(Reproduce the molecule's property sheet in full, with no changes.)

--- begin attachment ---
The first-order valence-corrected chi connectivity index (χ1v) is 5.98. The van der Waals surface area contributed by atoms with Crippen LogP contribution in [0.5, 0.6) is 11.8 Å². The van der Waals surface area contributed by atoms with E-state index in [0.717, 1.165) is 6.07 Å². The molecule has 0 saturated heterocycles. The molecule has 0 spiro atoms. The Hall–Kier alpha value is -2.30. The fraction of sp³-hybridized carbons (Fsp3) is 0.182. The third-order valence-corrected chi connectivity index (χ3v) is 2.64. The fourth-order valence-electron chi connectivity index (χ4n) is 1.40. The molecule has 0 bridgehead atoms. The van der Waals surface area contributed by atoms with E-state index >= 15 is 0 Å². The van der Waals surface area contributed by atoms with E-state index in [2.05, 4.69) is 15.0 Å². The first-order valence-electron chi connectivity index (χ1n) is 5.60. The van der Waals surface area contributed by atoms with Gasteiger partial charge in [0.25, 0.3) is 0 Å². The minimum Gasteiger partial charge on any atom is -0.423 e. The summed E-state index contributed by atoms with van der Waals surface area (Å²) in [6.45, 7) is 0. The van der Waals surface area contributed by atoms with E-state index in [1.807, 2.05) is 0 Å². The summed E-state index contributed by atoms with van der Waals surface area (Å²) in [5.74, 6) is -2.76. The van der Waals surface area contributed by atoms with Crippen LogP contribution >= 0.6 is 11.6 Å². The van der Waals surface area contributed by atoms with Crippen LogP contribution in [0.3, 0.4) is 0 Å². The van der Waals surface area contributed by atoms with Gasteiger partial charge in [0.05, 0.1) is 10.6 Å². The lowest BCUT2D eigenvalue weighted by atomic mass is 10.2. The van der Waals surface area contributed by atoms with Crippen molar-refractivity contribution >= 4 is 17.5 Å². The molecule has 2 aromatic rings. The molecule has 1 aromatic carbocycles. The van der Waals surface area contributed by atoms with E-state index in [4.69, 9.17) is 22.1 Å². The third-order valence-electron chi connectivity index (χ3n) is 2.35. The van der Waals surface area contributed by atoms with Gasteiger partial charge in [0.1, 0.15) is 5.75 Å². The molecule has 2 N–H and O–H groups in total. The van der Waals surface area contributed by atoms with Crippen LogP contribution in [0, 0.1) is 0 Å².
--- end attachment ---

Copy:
The first-order valence-corrected chi connectivity index (χ1v) is 5.98. The van der Waals surface area contributed by atoms with Crippen LogP contribution in [0.5, 0.6) is 11.8 Å². The van der Waals surface area contributed by atoms with E-state index in [0.717, 1.165) is 6.07 Å². The molecule has 0 saturated heterocycles. The molecule has 0 spiro atoms. The Hall–Kier alpha value is -2.30. The fraction of sp³-hybridized carbons (Fsp3) is 0.182. The third-order valence-corrected chi connectivity index (χ3v) is 2.64. The fourth-order valence-electron chi connectivity index (χ4n) is 1.40. The molecule has 0 bridgehead atoms. The van der Waals surface area contributed by atoms with E-state index >= 15 is 0 Å². The van der Waals surface area contributed by atoms with E-state index in [2.05, 4.69) is 15.0 Å². The first-order valence-electron chi connectivity index (χ1n) is 5.60. The van der Waals surface area contributed by atoms with Gasteiger partial charge in [0.25, 0.3) is 0 Å². The minimum Gasteiger partial charge on any atom is -0.423 e. The summed E-state index contributed by atoms with van der Waals surface area (Å²) in [6.45, 7) is 0. The van der Waals surface area contributed by atoms with E-state index in [1.807, 2.05) is 0 Å². The summed E-state index contributed by atoms with van der Waals surface area (Å²) in [5.74, 6) is -2.76. The van der Waals surface area contributed by atoms with Crippen LogP contribution >= 0.6 is 11.6 Å². The van der Waals surface area contributed by atoms with Crippen LogP contribution in [0.3, 0.4) is 0 Å². The van der Waals surface area contributed by atoms with Gasteiger partial charge in [0.05, 0.1) is 10.6 Å². The lowest BCUT2D eigenvalue weighted by atomic mass is 10.2. The van der Waals surface area contributed by atoms with Crippen molar-refractivity contribution >= 4 is 17.5 Å². The molecule has 2 aromatic rings. The molecule has 1 aromatic carbocycles. The van der Waals surface area contributed by atoms with E-state index in [4.69, 9.17) is 22.1 Å². The third-order valence-electron chi connectivity index (χ3n) is 2.35. The van der Waals surface area contributed by atoms with Gasteiger partial charge in [0.1, 0.15) is 5.75 Å². The molecule has 2 N–H and O–H groups in total. The van der Waals surface area contributed by atoms with Crippen LogP contribution in [0, 0.1) is 0 Å².